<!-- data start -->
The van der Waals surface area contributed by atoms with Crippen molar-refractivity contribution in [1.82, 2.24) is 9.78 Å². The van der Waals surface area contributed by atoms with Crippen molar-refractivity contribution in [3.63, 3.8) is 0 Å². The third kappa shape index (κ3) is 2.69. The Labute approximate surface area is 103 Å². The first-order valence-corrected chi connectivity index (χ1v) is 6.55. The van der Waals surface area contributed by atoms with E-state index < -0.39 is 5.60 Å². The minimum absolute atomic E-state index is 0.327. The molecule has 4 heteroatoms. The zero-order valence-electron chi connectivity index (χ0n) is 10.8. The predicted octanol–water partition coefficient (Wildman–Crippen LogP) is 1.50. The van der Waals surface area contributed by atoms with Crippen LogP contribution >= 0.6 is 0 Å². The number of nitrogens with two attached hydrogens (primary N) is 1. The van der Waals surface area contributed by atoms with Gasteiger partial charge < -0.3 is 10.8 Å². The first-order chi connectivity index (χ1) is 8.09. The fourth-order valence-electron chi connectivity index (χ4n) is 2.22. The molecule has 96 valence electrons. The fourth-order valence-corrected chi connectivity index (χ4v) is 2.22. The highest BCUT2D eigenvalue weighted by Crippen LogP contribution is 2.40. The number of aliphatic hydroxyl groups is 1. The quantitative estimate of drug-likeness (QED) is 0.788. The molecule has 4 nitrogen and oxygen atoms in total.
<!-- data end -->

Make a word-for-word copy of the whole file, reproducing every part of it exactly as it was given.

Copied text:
The van der Waals surface area contributed by atoms with Crippen molar-refractivity contribution in [1.82, 2.24) is 9.78 Å². The van der Waals surface area contributed by atoms with Crippen molar-refractivity contribution in [3.63, 3.8) is 0 Å². The third kappa shape index (κ3) is 2.69. The Labute approximate surface area is 103 Å². The first-order valence-corrected chi connectivity index (χ1v) is 6.55. The van der Waals surface area contributed by atoms with E-state index < -0.39 is 5.60 Å². The minimum absolute atomic E-state index is 0.327. The molecule has 4 heteroatoms. The zero-order valence-electron chi connectivity index (χ0n) is 10.8. The predicted octanol–water partition coefficient (Wildman–Crippen LogP) is 1.50. The van der Waals surface area contributed by atoms with Crippen LogP contribution >= 0.6 is 0 Å². The number of nitrogens with two attached hydrogens (primary N) is 1. The van der Waals surface area contributed by atoms with Gasteiger partial charge < -0.3 is 10.8 Å². The first-order chi connectivity index (χ1) is 8.09. The fourth-order valence-electron chi connectivity index (χ4n) is 2.22. The molecule has 96 valence electrons. The fourth-order valence-corrected chi connectivity index (χ4v) is 2.22. The highest BCUT2D eigenvalue weighted by Crippen LogP contribution is 2.40. The number of aliphatic hydroxyl groups is 1. The quantitative estimate of drug-likeness (QED) is 0.788. The molecule has 4 nitrogen and oxygen atoms in total.